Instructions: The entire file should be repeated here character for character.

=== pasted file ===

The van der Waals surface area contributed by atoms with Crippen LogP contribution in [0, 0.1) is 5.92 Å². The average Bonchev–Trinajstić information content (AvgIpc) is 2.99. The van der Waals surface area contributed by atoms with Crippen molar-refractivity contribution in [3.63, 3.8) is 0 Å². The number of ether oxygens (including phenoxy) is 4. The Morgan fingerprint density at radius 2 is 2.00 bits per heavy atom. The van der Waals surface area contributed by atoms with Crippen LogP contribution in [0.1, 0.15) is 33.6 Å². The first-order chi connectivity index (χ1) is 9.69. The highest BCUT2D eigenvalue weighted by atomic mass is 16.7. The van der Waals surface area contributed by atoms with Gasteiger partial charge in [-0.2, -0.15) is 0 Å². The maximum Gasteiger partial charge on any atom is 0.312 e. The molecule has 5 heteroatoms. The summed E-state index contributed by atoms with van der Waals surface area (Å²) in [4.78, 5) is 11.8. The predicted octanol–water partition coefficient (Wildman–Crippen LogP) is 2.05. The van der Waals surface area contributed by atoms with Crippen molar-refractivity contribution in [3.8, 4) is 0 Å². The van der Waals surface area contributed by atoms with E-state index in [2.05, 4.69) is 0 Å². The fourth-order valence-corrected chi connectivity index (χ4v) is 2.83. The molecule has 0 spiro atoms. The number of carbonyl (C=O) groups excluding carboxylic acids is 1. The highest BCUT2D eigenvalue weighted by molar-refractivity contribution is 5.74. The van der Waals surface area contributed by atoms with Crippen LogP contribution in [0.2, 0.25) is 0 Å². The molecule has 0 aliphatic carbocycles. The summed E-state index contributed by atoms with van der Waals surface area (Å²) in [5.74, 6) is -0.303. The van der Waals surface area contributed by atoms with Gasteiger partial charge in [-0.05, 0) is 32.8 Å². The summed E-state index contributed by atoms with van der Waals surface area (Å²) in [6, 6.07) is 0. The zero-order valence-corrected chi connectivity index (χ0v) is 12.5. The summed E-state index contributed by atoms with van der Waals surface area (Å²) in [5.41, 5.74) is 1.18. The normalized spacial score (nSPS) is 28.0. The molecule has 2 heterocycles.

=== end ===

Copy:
The van der Waals surface area contributed by atoms with Crippen LogP contribution in [0, 0.1) is 5.92 Å². The average Bonchev–Trinajstić information content (AvgIpc) is 2.99. The van der Waals surface area contributed by atoms with Crippen molar-refractivity contribution in [3.63, 3.8) is 0 Å². The number of ether oxygens (including phenoxy) is 4. The Morgan fingerprint density at radius 2 is 2.00 bits per heavy atom. The van der Waals surface area contributed by atoms with Crippen LogP contribution in [0.1, 0.15) is 33.6 Å². The first-order chi connectivity index (χ1) is 9.69. The highest BCUT2D eigenvalue weighted by atomic mass is 16.7. The van der Waals surface area contributed by atoms with Gasteiger partial charge in [-0.2, -0.15) is 0 Å². The maximum Gasteiger partial charge on any atom is 0.312 e. The molecule has 5 heteroatoms. The summed E-state index contributed by atoms with van der Waals surface area (Å²) in [4.78, 5) is 11.8. The predicted octanol–water partition coefficient (Wildman–Crippen LogP) is 2.05. The van der Waals surface area contributed by atoms with Crippen molar-refractivity contribution in [3.8, 4) is 0 Å². The van der Waals surface area contributed by atoms with E-state index in [2.05, 4.69) is 0 Å². The fourth-order valence-corrected chi connectivity index (χ4v) is 2.83. The molecule has 0 spiro atoms. The number of carbonyl (C=O) groups excluding carboxylic acids is 1. The highest BCUT2D eigenvalue weighted by molar-refractivity contribution is 5.74. The van der Waals surface area contributed by atoms with Crippen LogP contribution in [0.2, 0.25) is 0 Å². The molecule has 0 aliphatic carbocycles. The summed E-state index contributed by atoms with van der Waals surface area (Å²) in [5.74, 6) is -0.303. The van der Waals surface area contributed by atoms with Gasteiger partial charge in [-0.05, 0) is 32.8 Å². The summed E-state index contributed by atoms with van der Waals surface area (Å²) in [6, 6.07) is 0. The zero-order valence-corrected chi connectivity index (χ0v) is 12.5. The summed E-state index contributed by atoms with van der Waals surface area (Å²) in [5.41, 5.74) is 1.18. The normalized spacial score (nSPS) is 28.0. The molecule has 2 heterocycles.